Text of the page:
By Josh Sanburn
August 11, 2016

For decades, the American way of death has been the same: embalmed bodies, engraved tombstones, graveside ceremonies and, finally, burials. Not so anymore. According to state-by-state data compiled by the Cremation Association of North America and the National Funeral Directors Association, cremation is the new custom, accounting for almost 49% of all dispositions last year, vs. 45% for burials–“a seismic shift,” says Barbara Kemmis, CANA’s executive director.

Although cremation’s popularity has steadily grown for years (thanks in part to increasing acceptance by organized religions), the biggest reason for its newfound dominance is cost. Burials are complex affairs that require a plot, a tombstone and a coffin–which all told can cost thousands of dollars. Cremations, by contrast, are simple and cheap. They’re also seen as a more flexible option for Americans, who are increasingly mobile and may live and die far from home–and their family plots.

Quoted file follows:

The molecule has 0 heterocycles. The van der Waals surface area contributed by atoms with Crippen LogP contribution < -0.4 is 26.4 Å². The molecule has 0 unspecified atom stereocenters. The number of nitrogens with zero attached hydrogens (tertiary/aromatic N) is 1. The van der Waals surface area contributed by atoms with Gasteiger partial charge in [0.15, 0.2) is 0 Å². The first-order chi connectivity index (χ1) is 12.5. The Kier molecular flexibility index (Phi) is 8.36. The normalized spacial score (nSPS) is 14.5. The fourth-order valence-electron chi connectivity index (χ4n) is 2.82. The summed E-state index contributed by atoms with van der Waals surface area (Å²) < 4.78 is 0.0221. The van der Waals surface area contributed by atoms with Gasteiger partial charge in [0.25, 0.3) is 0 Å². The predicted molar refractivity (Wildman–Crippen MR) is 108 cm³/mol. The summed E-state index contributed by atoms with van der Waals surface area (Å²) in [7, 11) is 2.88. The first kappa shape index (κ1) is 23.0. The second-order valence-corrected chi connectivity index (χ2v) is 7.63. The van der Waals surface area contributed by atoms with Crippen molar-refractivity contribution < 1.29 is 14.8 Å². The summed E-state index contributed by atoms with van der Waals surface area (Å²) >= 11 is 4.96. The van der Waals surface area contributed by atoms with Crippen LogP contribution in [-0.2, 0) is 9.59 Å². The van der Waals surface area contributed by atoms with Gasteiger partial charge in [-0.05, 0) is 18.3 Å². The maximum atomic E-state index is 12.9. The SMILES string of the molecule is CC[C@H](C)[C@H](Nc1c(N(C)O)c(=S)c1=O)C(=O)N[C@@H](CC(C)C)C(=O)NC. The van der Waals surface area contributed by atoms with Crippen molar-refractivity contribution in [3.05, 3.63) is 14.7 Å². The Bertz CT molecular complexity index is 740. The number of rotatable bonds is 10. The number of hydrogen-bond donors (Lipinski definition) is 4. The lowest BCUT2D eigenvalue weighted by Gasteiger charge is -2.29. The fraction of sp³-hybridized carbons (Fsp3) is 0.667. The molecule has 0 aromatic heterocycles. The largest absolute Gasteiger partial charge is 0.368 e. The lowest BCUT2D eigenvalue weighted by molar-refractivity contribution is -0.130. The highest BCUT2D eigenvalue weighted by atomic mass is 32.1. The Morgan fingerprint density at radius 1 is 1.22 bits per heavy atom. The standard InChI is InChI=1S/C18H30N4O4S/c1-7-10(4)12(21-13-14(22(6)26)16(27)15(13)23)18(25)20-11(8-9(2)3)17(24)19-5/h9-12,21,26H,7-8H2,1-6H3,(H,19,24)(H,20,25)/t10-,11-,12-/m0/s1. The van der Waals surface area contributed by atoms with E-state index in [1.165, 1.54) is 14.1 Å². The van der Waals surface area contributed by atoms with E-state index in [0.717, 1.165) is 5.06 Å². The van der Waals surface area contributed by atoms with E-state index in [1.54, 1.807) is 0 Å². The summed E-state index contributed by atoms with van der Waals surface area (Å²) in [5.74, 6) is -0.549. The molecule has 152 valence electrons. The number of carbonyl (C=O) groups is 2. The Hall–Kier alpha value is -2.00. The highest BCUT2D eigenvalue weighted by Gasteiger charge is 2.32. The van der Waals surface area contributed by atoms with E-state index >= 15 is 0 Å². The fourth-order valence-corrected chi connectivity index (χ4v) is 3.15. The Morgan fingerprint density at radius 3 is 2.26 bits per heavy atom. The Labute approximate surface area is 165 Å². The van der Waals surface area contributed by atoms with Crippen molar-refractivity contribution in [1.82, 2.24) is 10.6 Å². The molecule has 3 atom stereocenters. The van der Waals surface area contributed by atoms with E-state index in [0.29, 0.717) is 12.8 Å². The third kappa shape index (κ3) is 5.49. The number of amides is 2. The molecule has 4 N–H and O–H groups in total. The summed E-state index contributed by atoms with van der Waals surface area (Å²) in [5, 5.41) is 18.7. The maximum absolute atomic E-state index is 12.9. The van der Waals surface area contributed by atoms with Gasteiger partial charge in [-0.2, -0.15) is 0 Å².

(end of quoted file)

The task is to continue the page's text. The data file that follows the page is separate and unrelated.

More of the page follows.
The growth of cremation is shaking up the $16 billion death industry; it’s one of the reasons the number of funeral homes has fallen almost 10% since 2005. Now, alongside caskets and grave plots, many funeral directors sell personalized urns and spots in cremation gardens, which tend to cost a fraction as much. “Funeral directors are starting to see that cremation is not going anywhere,” says Mike Nicodemus, the NFDA’s vice president of cremation services. Indeed, the NFDA projects that by 2030, cremation rates will top 70% nationwide, a complete reversal with burials in roughly 30 years.

–JOSH SANBURN

Contact us at editors@time.com.

This appears in the August 22, 2016 issue of TIME.

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